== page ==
Her husband continued to regard her with half a smile. When she finished, he muttered under his breath, “Silly woman,” and walked into the kitchen, looking for something to drink. Aunt Shakuntala fell back on the bed.
Later, she went to sit beside him on the veranda and watch the sunset. He was staring into the horizon and did not even acknowledge her presence. She pretended to ignore him for some time, adjusting her hair and prying out dirt from under her fingernails. When it seemed as though he was not going to pay her any attention, she cleared her throat and said, “The postman did not bring any letters today.” She waited for his reaction, but when he said nothing, she added, “I haven’t heard from Shanti for months.”
“Don’t exaggerate,” he said, his voice barely audible.
“I think something has happened to her.”
“Sanu would let us know if something had happened, wouldn’t he? Now stop this nonsense.”
She felt helpless, vulnerable. She needed to talk to him about the children. After all, he was their father.
“We should call Rabindra and ask him to check on her,” she said. Rabindra, a distant relative, lived in Kathmandu and had agreed to keep an eye on Sanu and Shanti.
“Shakuntala, don’t fret. Your children are grown up now. Don’t treat them as if they’re suckling babies.”
“I am a mother,” she said, a lump rising in her throat. “If I don’t worry about my children, who will I worry about?” She hoped that her trembling voice would have some effect on him.
He continued to assess the sunset, but suddenly he said, “All right. I will talk to Rabindra.” Then, in a voice that was almost tender, he added, “You worry too much.”
She discovered, three days after her husband talked to Rabindra, what was wrong.
Early in the morning, the daughter of their neighbor Ram Charan came to get Mohandas. Somebody from Kathmandu was on the phone for him at her father’s house, the only one in the area with a telephone. Right then, Aunt Shakuntala knew that something terrible had happened. She woke Mohandas, who hurriedly put on his trousers and ran to Ram Charan’s house. Aunt Shakuntala waited on the veranda, pacing, praying that he’d come back to tell her that everything was all right. When Mohandas did return, after what seemed like hours, he stood in front of her, hesitating, and then said that Shanti was pregnant. By some boy at the college, whose whereabouts were now unknown. Shanti had broken down in front of Rabindra in her small room in the dormitory. She was already in her fourth month. She had stopped writing home because she was scared. She did not know, she had said, that doing it once could make her pregnant. The boy had promised to marry her, but he’d gone away.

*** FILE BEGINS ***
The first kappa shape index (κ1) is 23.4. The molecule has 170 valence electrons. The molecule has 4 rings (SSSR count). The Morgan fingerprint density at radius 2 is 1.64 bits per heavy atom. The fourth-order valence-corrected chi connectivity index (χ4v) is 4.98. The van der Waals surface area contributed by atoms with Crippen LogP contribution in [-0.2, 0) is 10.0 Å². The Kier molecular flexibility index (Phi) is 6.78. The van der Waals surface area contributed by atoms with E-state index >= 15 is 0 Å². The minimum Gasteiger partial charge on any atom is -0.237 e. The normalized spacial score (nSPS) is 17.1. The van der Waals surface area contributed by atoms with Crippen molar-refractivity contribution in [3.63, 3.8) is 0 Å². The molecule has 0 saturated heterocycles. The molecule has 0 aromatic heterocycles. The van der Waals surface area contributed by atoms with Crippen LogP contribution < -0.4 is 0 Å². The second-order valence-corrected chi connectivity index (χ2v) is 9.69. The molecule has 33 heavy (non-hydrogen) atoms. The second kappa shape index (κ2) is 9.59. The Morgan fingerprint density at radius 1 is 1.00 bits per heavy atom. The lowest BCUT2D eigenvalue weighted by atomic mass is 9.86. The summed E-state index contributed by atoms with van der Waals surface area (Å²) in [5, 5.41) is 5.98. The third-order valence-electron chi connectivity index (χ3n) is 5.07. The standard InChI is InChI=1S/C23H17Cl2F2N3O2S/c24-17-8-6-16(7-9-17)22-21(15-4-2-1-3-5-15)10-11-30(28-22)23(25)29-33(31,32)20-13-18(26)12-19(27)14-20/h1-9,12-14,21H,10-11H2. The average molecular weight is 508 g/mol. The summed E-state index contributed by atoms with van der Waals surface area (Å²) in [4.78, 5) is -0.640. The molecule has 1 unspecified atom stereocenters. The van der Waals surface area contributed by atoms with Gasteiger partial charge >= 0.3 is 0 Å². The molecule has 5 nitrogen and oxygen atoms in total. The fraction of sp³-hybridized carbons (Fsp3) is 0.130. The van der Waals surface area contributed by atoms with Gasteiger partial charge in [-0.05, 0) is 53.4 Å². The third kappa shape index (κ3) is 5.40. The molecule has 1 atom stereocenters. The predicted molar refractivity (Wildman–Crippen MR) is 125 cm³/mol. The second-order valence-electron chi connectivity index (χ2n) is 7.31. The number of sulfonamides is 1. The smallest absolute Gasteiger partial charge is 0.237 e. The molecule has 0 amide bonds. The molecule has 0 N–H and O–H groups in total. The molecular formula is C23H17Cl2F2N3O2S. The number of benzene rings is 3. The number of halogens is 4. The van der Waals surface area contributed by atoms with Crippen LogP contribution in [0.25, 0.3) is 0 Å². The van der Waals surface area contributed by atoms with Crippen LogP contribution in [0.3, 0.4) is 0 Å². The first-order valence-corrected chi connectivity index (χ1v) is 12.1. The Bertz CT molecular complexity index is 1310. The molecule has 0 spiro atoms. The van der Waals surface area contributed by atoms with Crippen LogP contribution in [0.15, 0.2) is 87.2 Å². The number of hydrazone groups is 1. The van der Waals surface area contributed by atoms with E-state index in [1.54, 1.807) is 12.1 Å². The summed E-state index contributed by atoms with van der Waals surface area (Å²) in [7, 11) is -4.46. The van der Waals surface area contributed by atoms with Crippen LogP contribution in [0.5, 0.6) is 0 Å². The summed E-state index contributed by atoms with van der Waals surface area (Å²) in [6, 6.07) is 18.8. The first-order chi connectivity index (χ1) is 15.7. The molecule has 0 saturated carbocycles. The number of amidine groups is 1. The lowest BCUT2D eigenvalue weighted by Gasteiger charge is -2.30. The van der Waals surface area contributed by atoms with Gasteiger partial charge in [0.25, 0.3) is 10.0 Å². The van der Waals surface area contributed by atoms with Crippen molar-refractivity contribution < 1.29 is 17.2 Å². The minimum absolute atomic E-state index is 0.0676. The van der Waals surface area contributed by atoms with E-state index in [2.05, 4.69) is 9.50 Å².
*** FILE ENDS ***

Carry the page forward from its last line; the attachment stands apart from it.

Aunt Shakuntala’s knees felt weak, and she sat down on the cold veranda. Had the neighbor, Ram Charan, heard the conversation? she wanted to ask, but the words became stuck in her throat. The sun had moved up the horizon, and in the distance a truck rumbled on the highway. Mohandas stood beside her, his hand on the railing. She wished she could go back to bed and wake up a different person.
An hour later, Mohandas left for Kathmandu to bring Shanti home.
Aunt Shakuntala stayed on the veranda, watching schoolchildren with their heavy backpacks walk past the house. What was to be done now? They would have to make sure that no one, not a single soul outside the family, learned about Shanti’s condition. The thought of her daughter’s figure swollen and deformed brought the taste of vomit to Aunt Shakuntala’s throat. Of course the baby would have to go; there was no question about that. They would find an orphanage. She certainly did not expect any resistance from her daughter, but if Shanti wanted to keep the baby, Aunt Shakuntala would give her such a thorough beating that the girl would never mention it again.
During the next two days, Aunt Shakuntala kept to herself. When Ram Charan came to inquire if everything was all right, she told him that Shanti was having some health problems and Mohandas had gone to fetch her. On the streets, she avoided people’s eyes, her shame causing her to assume that people knew the secret.
Lamfu came by every morning, even though Aunt Shakuntala had told him that Mohandas had left town. It was as if Lamfu hadn’t heard; he seemed content to jus
The afternoon before her husband was to return, Nandini, Aunt Shakuntala’s niece who lived down the road, came for a visit. She was a thin woman with dark circles under her pleading, sunken eyes.
“Where’s Mohandas, Mama?” Nandini asked after slowly looking around the house. She had a penchant for family drama, and Aunt Shakuntala was apprehensive.
“Oh, he has gone to Kathmandu,” she said. “How’s the baby?”
“He was coughing all night. I took him to the doctor, but he’s not any better.”
In the kitchen, Nandini helped herself to an orange Aunt Shakuntala had been saving for herself and then asked, “Have you gotten a letter from Shanti yet?”
Aunt Shakuntala had forgotten that she’d told Nandini, in a moment of frustration, that Shanti had not written lately. “Yes,” she said.
“There must be many boys at her college,” Nandini said, concentrating on the orange. Aunt Shakuntala knew Nandini was baiting her.
“She spends all her time with her books,” Aunt Shakuntala said casually as she poured water in the kettle for tea. “She wants to be an engineer.”
Nandini came close to her and whispered, “Did you hear about Jayaram’s daughter Bijaya?”
by Samrat Upadhyay have rating 4 out of 5 / Based on32 votes